GOODFELLAS vs. GLENGARRY GLENROSS
I love the separate threads for separate verdicts.
I love the films being evaluated by a committee now instead of an individual. That's the real key to the greatness of these verdicts and I wish it had been possible to do it sooner. The resurrection policy is a perfect attempt to keep classic films from falling away due to some shakey judgement, (which happened the moment Clerks defeated Pulp Fiction.)
Even before it got down to 16, the brackets were victimized by a corrupt justice system which choked out some of the inarguable classics of the 90's. (Silence of the Lambs, Pulp Fiction and a pair of Fincher films - Se7en, Fight Club - that should be on anybody's Top 20).
So now you have to consider the personal bias of the judges when handing out cases. I'm looking at the great contrarians of the board, FLYmeatwad and lotr-sam0711, whose wonderful and insightful opinions often conflict with general thinking. (Good luck, Out of Sight.) Along the same lines, Best Wishes to all you Malick fans if I get handed The Thin Red Line.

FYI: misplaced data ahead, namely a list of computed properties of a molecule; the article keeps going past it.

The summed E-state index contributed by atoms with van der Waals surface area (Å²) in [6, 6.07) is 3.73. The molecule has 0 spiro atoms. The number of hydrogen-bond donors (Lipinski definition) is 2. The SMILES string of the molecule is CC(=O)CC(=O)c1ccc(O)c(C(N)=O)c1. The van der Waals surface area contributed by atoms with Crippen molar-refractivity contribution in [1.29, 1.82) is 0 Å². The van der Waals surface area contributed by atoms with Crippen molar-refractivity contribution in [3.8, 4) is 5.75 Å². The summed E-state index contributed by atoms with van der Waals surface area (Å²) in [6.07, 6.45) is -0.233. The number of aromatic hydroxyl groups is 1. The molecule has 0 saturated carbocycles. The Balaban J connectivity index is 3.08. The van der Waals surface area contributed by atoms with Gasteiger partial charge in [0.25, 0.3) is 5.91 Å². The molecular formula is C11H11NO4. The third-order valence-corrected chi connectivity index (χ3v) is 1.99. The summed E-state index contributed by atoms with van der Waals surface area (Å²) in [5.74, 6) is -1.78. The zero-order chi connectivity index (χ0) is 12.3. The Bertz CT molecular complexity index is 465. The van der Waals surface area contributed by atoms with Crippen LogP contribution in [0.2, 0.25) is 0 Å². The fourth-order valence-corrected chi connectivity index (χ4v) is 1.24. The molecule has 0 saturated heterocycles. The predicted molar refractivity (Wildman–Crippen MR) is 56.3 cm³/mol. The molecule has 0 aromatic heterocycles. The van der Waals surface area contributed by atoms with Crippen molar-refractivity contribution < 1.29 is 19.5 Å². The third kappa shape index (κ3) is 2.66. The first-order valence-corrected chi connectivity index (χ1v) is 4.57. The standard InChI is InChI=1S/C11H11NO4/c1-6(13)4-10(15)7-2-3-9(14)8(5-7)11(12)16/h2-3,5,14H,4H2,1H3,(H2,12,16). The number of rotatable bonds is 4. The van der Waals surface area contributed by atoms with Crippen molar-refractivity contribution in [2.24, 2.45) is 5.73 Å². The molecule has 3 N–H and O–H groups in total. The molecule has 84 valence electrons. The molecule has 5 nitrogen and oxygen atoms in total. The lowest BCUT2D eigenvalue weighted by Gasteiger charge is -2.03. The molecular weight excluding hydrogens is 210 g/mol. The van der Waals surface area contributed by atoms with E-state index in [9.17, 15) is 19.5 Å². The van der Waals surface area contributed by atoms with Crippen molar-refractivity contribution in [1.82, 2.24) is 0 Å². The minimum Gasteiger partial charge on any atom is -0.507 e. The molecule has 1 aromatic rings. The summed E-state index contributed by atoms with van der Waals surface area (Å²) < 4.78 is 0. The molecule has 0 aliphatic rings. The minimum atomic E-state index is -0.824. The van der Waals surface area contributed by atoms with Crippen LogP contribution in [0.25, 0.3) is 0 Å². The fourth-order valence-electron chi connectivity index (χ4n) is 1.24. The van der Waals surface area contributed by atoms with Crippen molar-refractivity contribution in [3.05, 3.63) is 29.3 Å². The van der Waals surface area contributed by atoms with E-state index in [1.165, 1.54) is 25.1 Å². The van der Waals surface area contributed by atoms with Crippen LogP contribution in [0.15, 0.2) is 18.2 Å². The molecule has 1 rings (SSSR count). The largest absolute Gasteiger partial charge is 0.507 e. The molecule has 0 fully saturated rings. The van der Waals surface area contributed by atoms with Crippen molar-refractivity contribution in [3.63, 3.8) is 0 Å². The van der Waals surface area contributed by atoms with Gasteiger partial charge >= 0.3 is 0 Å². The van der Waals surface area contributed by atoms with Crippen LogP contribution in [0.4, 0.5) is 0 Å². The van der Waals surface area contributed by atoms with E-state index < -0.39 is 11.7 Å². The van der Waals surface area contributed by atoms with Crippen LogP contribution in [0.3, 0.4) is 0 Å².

I can take the remaining films and fill out the chart to the end right now, but that goes against what the brackets are all about. With that in mind, I rewatched Goodfellas (always a pleasure), and looked at Glengarry GlenRoss for the 1st time in 15 years. It's a lot better than I remembered. My memory of the film was a rather dull 1st half (except for Baldwin's classic but overly-mannered cameo) and an exciting 2nd half. This time I liked the pre-crime half much more, almost as much as the aftermath. Biggest complaint... Lemmon's sad sack routine seemed really thick on the page, with the direction (the lights go out as the subway roars by) and in the performance. His house visit was badly handled melodrama.
So, GGGR was a much better experience than I remembered. But - and I've seen this quote used in a few recent verdicts - it should never have gone this deep into the brackets.
And against Goodfellas... come on.
I'm still up to debate, and I love a persuasive argument. My mind isn't locked down tight with no budging, because I love a well-thought out counterpoint. (The recent Election bashing has been especially eye-opening). But I want my associates (and the courtroom) to know where I stand on this matter.
I think I'd love how awkward it'd be, or how awkward it should be.